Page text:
Susanna Spencer has a masters in theology from the Franciscan University of Steubenville. She is a writer and the theological editor for Blessed is She, and writes on her own blog Living With Lady Philosophy. She is a homeschooling mother of four and lives with her family in St. Paul, Minnesota.
I sat on a blanket beside my friend on a warm summer morning as we watched our children participate in a soccer camp. We were reflecting on motherhood and how it had changed us over the long, but short, years that we had been mothers. My tenure as a mother is just shy of a decade, so really, not that long.
I explained to her how I had been reading the Institutes of St. John Cassian as part of my research for a (very, very) long term project, and that I have found his instructions to monks about growth in virtue very applicable to my life as a laywoman. Not that I am called to the austerity that the desert fathers lived, but that the austerity that they are called to is parallel to that which a mother and wife is called.
I brought him up to my friend, because, Cassian, when talking about covetousness made a point that rang so true to my experience of seeking to grow in holiness in my vocation: “[T]here is no one who has not something to give up.” (Book VI, Ch. 27). He was talking about a monk’s attachments to material things. But for me it spoke of my attachment to my self, my preferences and my own way.
My growth in my vocation has been a giving up of myself to my husband, my children, my work. Little by little my time and energy has been portioned out between all the things that God is calling me to, and on the days that I give myself up to it, I find great joy and fulfillment. On the days that I snatch at what I am called to give away for indulging in my favorite distractions, I am unhappy, cranky and unfulfilled. On those days, I turn more and more to things outside my life to fill me up. But on the days that I embrace the grace of my vocation, I find little moments of joy in the home life my husband and I have established.
Last week my husband and I received a letter from a dear friend who entered a monastery last year. He had responded to my comparison of what he had given up to become a monk to what I told him I had given up to live my vocation well. He’s given up the majority of his possessions, living near his family, most of his friendships, but also his own will as he lives under holy obedience to his superior. I have not given up possessions (though we do survive on the one income of a philosophy professor). I have given up my hometown and even choosing the city I live in since job possibilities are so limited for my husband. Many of my friendships have changed because of distance. But the hardest thing to give up has been my own will in order to live my vocation as I should.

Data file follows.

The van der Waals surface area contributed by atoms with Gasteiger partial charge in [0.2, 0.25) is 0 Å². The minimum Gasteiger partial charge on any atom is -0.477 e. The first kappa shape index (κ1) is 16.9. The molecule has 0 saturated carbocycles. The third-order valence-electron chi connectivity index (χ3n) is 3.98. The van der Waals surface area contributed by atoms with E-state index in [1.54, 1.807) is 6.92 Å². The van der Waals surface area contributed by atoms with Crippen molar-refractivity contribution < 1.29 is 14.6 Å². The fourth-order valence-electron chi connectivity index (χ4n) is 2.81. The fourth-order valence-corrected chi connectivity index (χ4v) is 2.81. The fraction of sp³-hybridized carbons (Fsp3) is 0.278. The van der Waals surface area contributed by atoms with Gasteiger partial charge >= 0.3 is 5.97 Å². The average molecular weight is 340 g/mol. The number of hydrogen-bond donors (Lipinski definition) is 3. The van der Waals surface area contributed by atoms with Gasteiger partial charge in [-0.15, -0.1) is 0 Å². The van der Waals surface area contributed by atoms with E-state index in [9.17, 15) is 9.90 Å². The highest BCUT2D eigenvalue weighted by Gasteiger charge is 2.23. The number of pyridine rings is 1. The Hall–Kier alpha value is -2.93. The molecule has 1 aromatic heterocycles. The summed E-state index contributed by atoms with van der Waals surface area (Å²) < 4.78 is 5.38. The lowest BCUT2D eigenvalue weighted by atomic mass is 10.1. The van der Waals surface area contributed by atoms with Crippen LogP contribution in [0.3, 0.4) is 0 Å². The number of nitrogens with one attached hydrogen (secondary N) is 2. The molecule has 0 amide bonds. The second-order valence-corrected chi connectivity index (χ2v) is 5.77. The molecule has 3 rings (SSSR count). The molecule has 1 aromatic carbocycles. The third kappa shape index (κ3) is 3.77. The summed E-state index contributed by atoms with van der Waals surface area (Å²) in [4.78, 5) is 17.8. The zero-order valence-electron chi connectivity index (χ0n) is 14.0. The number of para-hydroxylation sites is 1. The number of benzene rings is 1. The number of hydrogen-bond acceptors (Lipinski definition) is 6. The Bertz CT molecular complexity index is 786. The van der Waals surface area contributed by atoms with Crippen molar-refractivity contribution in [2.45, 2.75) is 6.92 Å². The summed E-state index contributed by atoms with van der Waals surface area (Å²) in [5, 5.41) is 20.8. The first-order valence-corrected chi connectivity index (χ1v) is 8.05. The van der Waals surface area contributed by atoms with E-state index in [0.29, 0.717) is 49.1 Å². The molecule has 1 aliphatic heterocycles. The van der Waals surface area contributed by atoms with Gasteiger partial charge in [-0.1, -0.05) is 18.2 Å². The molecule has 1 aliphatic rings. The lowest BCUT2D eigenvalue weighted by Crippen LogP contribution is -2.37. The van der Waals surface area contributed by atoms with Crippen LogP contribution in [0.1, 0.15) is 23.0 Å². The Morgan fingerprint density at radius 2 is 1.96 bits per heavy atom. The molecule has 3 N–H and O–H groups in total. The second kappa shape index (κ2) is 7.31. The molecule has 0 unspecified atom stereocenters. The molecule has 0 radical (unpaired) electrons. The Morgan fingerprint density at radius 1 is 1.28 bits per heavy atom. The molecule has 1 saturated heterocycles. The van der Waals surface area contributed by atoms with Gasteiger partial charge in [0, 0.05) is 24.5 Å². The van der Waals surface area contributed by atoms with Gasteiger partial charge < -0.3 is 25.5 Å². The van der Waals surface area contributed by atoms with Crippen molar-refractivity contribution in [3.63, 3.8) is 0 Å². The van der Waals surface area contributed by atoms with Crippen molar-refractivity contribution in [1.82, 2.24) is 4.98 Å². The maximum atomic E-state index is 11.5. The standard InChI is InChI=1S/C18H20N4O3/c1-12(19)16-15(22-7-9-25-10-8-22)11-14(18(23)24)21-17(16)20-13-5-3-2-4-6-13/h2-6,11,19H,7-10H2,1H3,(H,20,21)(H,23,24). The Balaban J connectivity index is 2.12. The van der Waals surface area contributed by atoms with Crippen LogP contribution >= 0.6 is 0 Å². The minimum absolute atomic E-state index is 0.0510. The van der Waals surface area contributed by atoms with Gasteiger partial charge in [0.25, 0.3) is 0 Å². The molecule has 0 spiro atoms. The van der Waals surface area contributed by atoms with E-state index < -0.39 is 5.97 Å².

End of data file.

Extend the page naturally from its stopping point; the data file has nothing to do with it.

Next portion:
If we want to be holy, we have to give up our will. I realized after reading my friend’s letter that all of our paths to holiness lead us to this end, to this surrender of our pride and our absorption with our own wills. We must ultimately give over of all that we desire to God. When we acknowledge that His will is what brings us happiness, then we are stripped of our pride, and able to image more fully our eternally giving God.
“[H]umility cannot possibly be acquired without giving up everything: and as long as a man is a stranger to this, he cannot possibly attain the virtue of obedience, or the strength of patience, or the serenity of kindness, or the perfection of love; without which things our hearts cannot possibly be a habitation for the Holy Spirit.” (St. John Cassian, Institutes, Book XII, 31)
What we are called to give up differs greatly from parent to parent, from career to career, from calling to calling. I give up much of my will and independence to spend each morning homeschooling my children, and my afternoon is given over to my work of writing. The rest of my time is allotted between managing my home and staying close to my husband. Yet, now more than ever, my life has a peaceful fullness to it.
I came to this serenity through much angst and prayer. With each change in my schedule due to the increasing demands of my vocation, I would come before God in my prayer time, and ask him, Must I give up even more of my time and energy? And his response was always, Yes, but I am enough. He also showed me that he would make a way for the things that give me joy (such as writing).
I have to be continually reminded that his way is always better than mine, and I know that I will spend the rest of my life being stripped of the things I have not yet given up. There is always something more to give up, to the God whose own Son gave all for us.
Do nothing from selfishness or conceit, but in humility count others better than yourselves. Let each of you look not only to his own interests, but also to the interests of others. Have this mind among yourselves, which is yours in Christ Jesus, who, though he was in the form of God, did not count equality with God a thing to be grasped, but emptied himself, taking the form of a servant, being born in the likeness of men. And being found in human form he humbled himself and became obedient unto death, even death on a cross. Therefore God has highly exalted him and bestowed on him the name which is above every name, that at the name of Jesus every knee should bow, in heaven and on earth and under the earth, and every tongue confess that Jesus Christ is Lord, to the glory of God the Father. (Philippians 2:3-11)